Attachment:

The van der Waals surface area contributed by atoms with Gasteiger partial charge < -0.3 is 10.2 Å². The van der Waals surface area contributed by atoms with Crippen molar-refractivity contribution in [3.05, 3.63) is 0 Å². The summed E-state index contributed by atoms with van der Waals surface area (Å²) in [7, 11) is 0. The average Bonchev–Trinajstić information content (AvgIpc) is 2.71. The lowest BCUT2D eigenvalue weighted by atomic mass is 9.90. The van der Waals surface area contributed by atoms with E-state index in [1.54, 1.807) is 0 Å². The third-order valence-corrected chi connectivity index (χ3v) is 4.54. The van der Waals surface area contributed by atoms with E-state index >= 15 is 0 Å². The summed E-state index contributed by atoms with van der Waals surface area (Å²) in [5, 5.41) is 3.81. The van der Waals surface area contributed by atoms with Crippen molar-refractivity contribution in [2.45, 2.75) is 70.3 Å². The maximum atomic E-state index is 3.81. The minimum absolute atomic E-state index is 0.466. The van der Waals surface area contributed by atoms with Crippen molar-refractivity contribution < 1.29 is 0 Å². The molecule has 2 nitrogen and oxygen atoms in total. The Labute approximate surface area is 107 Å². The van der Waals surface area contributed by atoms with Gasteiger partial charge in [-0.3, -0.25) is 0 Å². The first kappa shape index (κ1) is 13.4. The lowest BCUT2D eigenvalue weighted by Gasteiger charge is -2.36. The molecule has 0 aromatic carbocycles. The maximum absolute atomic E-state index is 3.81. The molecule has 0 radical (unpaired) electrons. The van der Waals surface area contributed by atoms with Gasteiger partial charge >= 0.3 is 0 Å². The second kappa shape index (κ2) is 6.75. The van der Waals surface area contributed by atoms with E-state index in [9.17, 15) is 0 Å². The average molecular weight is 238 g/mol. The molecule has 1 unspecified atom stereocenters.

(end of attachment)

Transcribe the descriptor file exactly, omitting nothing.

The van der Waals surface area contributed by atoms with Gasteiger partial charge < -0.3 is 10.2 Å². The van der Waals surface area contributed by atoms with Crippen molar-refractivity contribution in [3.05, 3.63) is 0 Å². The summed E-state index contributed by atoms with van der Waals surface area (Å²) in [7, 11) is 0. The average Bonchev–Trinajstić information content (AvgIpc) is 2.71. The lowest BCUT2D eigenvalue weighted by atomic mass is 9.90. The van der Waals surface area contributed by atoms with E-state index in [1.54, 1.807) is 0 Å². The third-order valence-corrected chi connectivity index (χ3v) is 4.54. The van der Waals surface area contributed by atoms with E-state index >= 15 is 0 Å². The summed E-state index contributed by atoms with van der Waals surface area (Å²) in [5, 5.41) is 3.81. The van der Waals surface area contributed by atoms with Crippen molar-refractivity contribution in [2.45, 2.75) is 70.3 Å². The maximum atomic E-state index is 3.81. The minimum absolute atomic E-state index is 0.466. The van der Waals surface area contributed by atoms with Crippen molar-refractivity contribution < 1.29 is 0 Å². The molecule has 2 nitrogen and oxygen atoms in total. The Labute approximate surface area is 107 Å². The van der Waals surface area contributed by atoms with Gasteiger partial charge in [-0.3, -0.25) is 0 Å². The first kappa shape index (κ1) is 13.4. The lowest BCUT2D eigenvalue weighted by Gasteiger charge is -2.36. The molecule has 0 aromatic carbocycles. The maximum absolute atomic E-state index is 3.81. The molecule has 0 radical (unpaired) electrons. The van der Waals surface area contributed by atoms with Gasteiger partial charge >= 0.3 is 0 Å². The second kappa shape index (κ2) is 6.75. The van der Waals surface area contributed by atoms with E-state index in [9.17, 15) is 0 Å². The average molecular weight is 238 g/mol. The molecule has 1 unspecified atom stereocenters.